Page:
Placing the first material in contact with the second material, wherein the first material comprises a glass precursor material comprising SiO 2 , Al 2 O 3 and BaO, and the second material Including a metal, metal alloy, metal compound, ceramic material or any combination thereof, and including annealing the first material to form a glass composition in contact with the second material, wherein The method, wherein annealing is performed at a single temperature, and the glass composition has a crystal fraction of at least 30% by volume.
  2. A method,
    Placing the first material in contact with the second material, wherein the first material comprises a glass precursor material comprising SiO 2 , Al 2 O 3 and BaO, and the second material Including a metal, metal alloy, metal compound, ceramic material or any combination thereof, and annealing the glass composition to form a glass composition in contact with the second material, wherein annealing At a single temperature in the range of 750 ° C to 1000 ° C.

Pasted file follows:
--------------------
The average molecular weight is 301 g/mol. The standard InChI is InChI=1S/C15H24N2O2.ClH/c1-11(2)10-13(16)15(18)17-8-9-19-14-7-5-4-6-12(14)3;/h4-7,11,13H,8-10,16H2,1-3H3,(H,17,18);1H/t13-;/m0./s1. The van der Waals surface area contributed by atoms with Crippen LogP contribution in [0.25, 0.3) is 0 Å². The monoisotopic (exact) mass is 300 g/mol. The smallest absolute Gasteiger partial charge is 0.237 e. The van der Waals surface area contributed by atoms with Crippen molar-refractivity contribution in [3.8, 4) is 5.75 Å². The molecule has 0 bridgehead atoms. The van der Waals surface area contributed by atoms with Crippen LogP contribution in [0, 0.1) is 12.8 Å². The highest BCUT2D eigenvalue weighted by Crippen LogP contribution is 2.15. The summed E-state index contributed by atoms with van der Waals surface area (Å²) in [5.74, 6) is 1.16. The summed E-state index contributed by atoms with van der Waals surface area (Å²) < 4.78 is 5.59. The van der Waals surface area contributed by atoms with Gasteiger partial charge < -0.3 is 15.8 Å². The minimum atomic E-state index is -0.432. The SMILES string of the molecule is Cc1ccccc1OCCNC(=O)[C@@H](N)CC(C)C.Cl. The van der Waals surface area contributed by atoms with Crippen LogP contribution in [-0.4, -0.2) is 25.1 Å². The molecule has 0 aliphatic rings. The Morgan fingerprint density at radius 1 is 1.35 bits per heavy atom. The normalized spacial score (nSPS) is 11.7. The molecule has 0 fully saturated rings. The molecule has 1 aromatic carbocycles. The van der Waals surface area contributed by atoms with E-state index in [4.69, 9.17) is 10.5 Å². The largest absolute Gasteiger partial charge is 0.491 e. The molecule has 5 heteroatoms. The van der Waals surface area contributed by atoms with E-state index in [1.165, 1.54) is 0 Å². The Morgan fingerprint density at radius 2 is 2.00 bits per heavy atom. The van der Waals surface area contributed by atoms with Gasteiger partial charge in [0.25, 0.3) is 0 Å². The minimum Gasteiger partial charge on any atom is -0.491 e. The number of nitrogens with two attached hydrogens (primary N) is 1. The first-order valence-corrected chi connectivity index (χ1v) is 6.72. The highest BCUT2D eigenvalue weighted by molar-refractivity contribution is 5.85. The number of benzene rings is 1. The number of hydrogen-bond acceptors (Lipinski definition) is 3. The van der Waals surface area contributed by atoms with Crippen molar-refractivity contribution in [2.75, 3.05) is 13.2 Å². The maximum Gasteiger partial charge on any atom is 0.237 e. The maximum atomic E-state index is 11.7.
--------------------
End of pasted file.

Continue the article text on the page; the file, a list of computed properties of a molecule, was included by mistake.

3.   The method according to claim 1 or 2, wherein the annealing is performed at a temperature ranging from 750C to 1000C, 775C to 975C, or 800C to 950C.
  4. A method,
    Placing the first material in contact with the second material, wherein the first material comprises a glass precursor material comprising SiO 2 , Al 2 O 3 and BaO, and the second material Including a metal, metal alloy, metal compound, ceramic material or any combination thereof, and including annealing the first material to form a glass composition in contact with the second material, wherein Annealing
    Including performing the first portion at a first temperature for the first time, and performing the second portion at a second temperature for the second time,